To get into space, we have to practice at home. That's the idea behind NASA's Earth Analogs program, which tests people, ideas and technology at a variety of inhospitable places around the world. Finding places on Earth with physical similarities to space sites isn't easy - but the space agency has located desert, volcanic, arctic, lake and ocean locations for testing all manner of things.
Red Planet in Canada
The Haughton Mars Project tested equipment and people bound for Mars - at a much more convenient location. Devon Island, Canada, is the world's largest uninhabited island. The rocky Arctic polar desert setting, geologic features and biological attributes of the site offer unique insights into the possible evolution of Mars, say the researchers - in particular, the history of water and of past climates on Mars, the effects of impacts on Earth and on other planets, and the possibilities and limits of life in extreme environments.
At Home in the Desert
NASA's D-RATS program works on developing human and robotic systems in the desert of Arizona. The dry, dusty terrain and extreme temperature swings make the desert a good place to test rovers and habitation units that will eventually be used on the surface of other planets. The testing has happened in the same desert location since 1998. One new technology was the Space Exploration Vehicle - a transforming car that can be configured to fly freely through space, or to sit atop a 12-wheeled chassis to become a burly, capable rover. Its pressurised cabin can carry two astronauts on 14-day trips, according to NASA.
Volcaon Geology in Hawaii
Even though most people prefer its beaches or lush greenery, Hawaii has some pretty rugged landscape, especially on the side of Mauna Kea, a remote and cold dormant volcano on the "Big Island" of Hawaii. Researchers there are looking at ways to search for water ice in lunar or planetary environments, and ways to extract, store, and use minerals, metals, and sunlight. In 2010, a project dug up oxygen-rich soils, similar to those present on the moon.
Origins of Life in a Chilly Extraterrestrial Lake
Deep under the waters of Pavilion Lake in British Columbia, Canada, NASA has teamed up with international organizations to study the origin of the freshwater microbialites. Astrobiologists are applying findings from this research to the search for life in our solar system and beyond. In Pavilion Lake, researchers use DeepWorker subs to mimic the ways a robotic precursor mission would explore a near Earth asteroid. Refining the process in the context of the lake will make it easier when humans reach an asteroid surface.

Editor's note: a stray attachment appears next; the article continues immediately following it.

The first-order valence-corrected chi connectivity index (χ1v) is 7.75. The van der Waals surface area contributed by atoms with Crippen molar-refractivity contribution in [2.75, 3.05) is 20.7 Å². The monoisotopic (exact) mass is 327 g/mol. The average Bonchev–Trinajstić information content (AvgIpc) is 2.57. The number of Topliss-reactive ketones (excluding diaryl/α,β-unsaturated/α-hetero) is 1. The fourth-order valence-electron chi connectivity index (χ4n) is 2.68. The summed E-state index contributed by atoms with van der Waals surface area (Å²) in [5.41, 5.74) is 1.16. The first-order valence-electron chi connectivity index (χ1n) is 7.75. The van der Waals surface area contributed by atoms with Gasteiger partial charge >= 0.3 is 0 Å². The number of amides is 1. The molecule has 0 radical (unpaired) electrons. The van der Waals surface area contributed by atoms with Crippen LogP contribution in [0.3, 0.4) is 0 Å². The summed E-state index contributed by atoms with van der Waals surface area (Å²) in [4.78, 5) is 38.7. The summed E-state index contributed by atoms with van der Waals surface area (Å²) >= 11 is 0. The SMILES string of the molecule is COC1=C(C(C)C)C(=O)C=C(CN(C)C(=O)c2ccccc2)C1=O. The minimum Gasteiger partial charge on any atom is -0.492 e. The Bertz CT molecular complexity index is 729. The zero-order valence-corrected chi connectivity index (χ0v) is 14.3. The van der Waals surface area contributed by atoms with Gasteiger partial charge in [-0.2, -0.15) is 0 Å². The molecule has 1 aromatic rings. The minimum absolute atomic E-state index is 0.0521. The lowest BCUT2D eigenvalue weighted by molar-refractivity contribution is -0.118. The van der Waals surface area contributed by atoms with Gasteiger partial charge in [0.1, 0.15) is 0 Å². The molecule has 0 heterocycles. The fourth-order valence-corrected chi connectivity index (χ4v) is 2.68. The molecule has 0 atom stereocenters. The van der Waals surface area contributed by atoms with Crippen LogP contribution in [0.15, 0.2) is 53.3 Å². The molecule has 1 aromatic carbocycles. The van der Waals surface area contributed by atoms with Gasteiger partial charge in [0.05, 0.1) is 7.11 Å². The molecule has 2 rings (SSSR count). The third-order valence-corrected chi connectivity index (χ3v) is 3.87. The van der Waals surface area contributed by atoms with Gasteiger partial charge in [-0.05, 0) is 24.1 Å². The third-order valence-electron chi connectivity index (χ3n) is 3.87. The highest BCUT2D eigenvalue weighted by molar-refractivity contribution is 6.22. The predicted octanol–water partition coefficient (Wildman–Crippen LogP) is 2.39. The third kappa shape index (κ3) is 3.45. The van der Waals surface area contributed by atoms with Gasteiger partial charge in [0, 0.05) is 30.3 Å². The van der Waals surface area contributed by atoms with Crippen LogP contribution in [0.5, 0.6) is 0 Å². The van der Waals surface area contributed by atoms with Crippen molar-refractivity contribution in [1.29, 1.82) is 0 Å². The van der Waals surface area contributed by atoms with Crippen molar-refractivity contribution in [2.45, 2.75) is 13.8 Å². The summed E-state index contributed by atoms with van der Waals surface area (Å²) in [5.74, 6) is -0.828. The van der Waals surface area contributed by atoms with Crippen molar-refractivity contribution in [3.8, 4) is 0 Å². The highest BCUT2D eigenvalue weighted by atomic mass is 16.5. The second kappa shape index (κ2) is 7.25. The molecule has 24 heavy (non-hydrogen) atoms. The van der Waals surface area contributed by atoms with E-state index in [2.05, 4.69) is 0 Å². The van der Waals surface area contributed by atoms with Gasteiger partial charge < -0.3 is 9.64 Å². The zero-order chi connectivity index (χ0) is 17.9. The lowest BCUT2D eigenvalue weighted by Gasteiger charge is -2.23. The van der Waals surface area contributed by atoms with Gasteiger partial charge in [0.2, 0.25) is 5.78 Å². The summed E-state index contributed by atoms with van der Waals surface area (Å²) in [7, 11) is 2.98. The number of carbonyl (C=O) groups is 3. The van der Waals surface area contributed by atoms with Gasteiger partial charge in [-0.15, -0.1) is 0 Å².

Extreme Ocean Operations
Living on the floor of the ocean in Florida can be a good way to simulate what it's like to be on the International Space Station - at least that's what NASA thinks. Aquarius is the world's only permanent underwater habitat and laboratory, and it lies just off the Key Largo coast. Long-duration missions, which last up to three weeks, help astronauts find out what it's like to live on a spacecraft and execute undersea space walks and rover-drives. This summer, they will undertake a week-long mission to replicate conditions on an asteroid.
Burping Sulfur on the Moons of Jupiter
The Sulfur Springs of Borup Fiord Pass, Ellesmere Island provide an ideal habitat to prepare for a geological study of Jupiter's moons. It's unique on Earth: waters flow or seep onto the surfaces of glaciers, and elemental sulfur, gypsum, and calcite precipitate from their waters. At the same time, hydrogen sulfide gas is released to the air. The unusual chemistry, in combination with the extremely cold and dry environment, make these springs an analog for hydrothermal sites beneath ice on Mars and Europa.
Spacesuits in the Aussie Spinifex
The spacesuit prototype seen here currently has no air conditioning, just a small battery powered fan. It may have been July, but temperatures in the Australian Pilbara Desert can still exceed 30 degrees Celsius - that's one sweaty spacesuit! The NASA NDX-1 suit was designed by scientists at the University of North Dakota, and has six layers of protection, pressurisation and softer seams for easy movement. That made it ideal for NASA and the Australian Mars Society to test spacesuits in a Mars-like environment.